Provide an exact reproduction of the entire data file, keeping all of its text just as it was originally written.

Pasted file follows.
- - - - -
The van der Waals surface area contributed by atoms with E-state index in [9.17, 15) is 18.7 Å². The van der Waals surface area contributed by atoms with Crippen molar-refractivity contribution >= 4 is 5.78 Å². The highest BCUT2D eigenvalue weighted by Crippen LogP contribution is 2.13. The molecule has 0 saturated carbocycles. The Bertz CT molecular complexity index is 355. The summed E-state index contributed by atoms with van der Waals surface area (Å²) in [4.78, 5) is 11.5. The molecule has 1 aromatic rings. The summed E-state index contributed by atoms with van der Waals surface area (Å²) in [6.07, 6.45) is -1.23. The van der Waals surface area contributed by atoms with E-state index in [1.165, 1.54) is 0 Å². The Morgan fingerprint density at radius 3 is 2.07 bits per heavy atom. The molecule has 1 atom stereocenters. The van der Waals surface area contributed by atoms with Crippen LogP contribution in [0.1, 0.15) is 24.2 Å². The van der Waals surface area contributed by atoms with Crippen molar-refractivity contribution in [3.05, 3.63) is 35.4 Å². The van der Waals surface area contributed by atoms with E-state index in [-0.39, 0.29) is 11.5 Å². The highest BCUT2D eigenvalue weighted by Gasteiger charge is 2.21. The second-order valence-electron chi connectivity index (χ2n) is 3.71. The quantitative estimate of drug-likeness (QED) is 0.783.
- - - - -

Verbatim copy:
The van der Waals surface area contributed by atoms with E-state index in [9.17, 15) is 18.7 Å². The van der Waals surface area contributed by atoms with Crippen molar-refractivity contribution >= 4 is 5.78 Å². The highest BCUT2D eigenvalue weighted by Crippen LogP contribution is 2.13. The molecule has 0 saturated carbocycles. The Bertz CT molecular complexity index is 355. The summed E-state index contributed by atoms with van der Waals surface area (Å²) in [4.78, 5) is 11.5. The molecule has 1 aromatic rings. The summed E-state index contributed by atoms with van der Waals surface area (Å²) in [6.07, 6.45) is -1.23. The van der Waals surface area contributed by atoms with E-state index in [1.165, 1.54) is 0 Å². The Morgan fingerprint density at radius 3 is 2.07 bits per heavy atom. The molecule has 1 atom stereocenters. The van der Waals surface area contributed by atoms with Crippen LogP contribution in [0.1, 0.15) is 24.2 Å². The van der Waals surface area contributed by atoms with Crippen molar-refractivity contribution in [3.05, 3.63) is 35.4 Å². The van der Waals surface area contributed by atoms with E-state index in [-0.39, 0.29) is 11.5 Å². The highest BCUT2D eigenvalue weighted by Gasteiger charge is 2.21. The second-order valence-electron chi connectivity index (χ2n) is 3.71. The quantitative estimate of drug-likeness (QED) is 0.783.